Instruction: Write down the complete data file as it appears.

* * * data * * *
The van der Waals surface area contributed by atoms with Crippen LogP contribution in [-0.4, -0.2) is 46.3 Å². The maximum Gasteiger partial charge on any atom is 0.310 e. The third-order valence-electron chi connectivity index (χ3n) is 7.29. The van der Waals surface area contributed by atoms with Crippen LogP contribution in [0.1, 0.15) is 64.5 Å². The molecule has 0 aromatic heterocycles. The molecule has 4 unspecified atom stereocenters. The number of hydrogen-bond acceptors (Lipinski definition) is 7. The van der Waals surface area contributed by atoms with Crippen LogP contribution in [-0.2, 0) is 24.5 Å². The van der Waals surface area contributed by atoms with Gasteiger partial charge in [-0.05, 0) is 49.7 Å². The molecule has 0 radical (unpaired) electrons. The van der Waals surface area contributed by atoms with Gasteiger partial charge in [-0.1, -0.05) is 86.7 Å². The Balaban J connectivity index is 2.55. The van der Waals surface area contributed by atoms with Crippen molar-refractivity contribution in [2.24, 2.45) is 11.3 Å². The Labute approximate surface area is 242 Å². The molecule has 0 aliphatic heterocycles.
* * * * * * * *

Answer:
The van der Waals surface area contributed by atoms with Crippen LogP contribution in [-0.4, -0.2) is 46.3 Å². The maximum Gasteiger partial charge on any atom is 0.310 e. The third-order valence-electron chi connectivity index (χ3n) is 7.29. The van der Waals surface area contributed by atoms with Crippen LogP contribution in [0.1, 0.15) is 64.5 Å². The molecule has 0 aromatic heterocycles. The molecule has 4 unspecified atom stereocenters. The number of hydrogen-bond acceptors (Lipinski definition) is 7. The van der Waals surface area contributed by atoms with Crippen LogP contribution in [-0.2, 0) is 24.5 Å². The van der Waals surface area contributed by atoms with Gasteiger partial charge in [-0.05, 0) is 49.7 Å². The molecule has 0 radical (unpaired) electrons. The van der Waals surface area contributed by atoms with Gasteiger partial charge in [-0.1, -0.05) is 86.7 Å². The Balaban J connectivity index is 2.55. The van der Waals surface area contributed by atoms with Crippen molar-refractivity contribution in [2.24, 2.45) is 11.3 Å². The Labute approximate surface area is 242 Å². The molecule has 0 aliphatic heterocycles.